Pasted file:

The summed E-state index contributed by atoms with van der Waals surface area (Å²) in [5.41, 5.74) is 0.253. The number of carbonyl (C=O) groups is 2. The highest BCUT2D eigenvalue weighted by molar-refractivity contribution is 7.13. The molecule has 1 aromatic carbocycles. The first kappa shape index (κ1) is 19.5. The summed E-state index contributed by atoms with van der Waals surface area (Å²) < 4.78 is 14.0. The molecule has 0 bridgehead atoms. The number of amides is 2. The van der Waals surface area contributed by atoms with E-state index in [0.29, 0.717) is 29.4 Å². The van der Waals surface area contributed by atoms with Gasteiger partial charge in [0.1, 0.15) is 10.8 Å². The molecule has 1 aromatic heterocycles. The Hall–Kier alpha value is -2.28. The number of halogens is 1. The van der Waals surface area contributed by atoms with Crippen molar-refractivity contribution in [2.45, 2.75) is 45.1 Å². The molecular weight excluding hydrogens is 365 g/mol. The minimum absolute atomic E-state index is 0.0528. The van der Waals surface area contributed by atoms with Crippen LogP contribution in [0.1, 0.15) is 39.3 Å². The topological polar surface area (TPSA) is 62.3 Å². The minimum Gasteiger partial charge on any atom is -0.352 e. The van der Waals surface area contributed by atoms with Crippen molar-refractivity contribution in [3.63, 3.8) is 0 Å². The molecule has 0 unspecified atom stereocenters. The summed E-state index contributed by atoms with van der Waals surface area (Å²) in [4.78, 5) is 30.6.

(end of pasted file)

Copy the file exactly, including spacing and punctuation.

The summed E-state index contributed by atoms with van der Waals surface area (Å²) in [5.41, 5.74) is 0.253. The number of carbonyl (C=O) groups is 2. The highest BCUT2D eigenvalue weighted by molar-refractivity contribution is 7.13. The molecule has 1 aromatic carbocycles. The first kappa shape index (κ1) is 19.5. The summed E-state index contributed by atoms with van der Waals surface area (Å²) < 4.78 is 14.0. The molecule has 0 bridgehead atoms. The number of amides is 2. The van der Waals surface area contributed by atoms with E-state index in [0.29, 0.717) is 29.4 Å². The van der Waals surface area contributed by atoms with Gasteiger partial charge in [0.1, 0.15) is 10.8 Å². The molecule has 1 aromatic heterocycles. The Hall–Kier alpha value is -2.28. The number of halogens is 1. The van der Waals surface area contributed by atoms with Crippen molar-refractivity contribution in [2.45, 2.75) is 45.1 Å². The molecular weight excluding hydrogens is 365 g/mol. The minimum absolute atomic E-state index is 0.0528. The van der Waals surface area contributed by atoms with Crippen LogP contribution in [0.1, 0.15) is 39.3 Å². The topological polar surface area (TPSA) is 62.3 Å². The minimum Gasteiger partial charge on any atom is -0.352 e. The van der Waals surface area contributed by atoms with Crippen molar-refractivity contribution in [3.63, 3.8) is 0 Å². The molecule has 0 unspecified atom stereocenters. The summed E-state index contributed by atoms with van der Waals surface area (Å²) in [4.78, 5) is 30.6.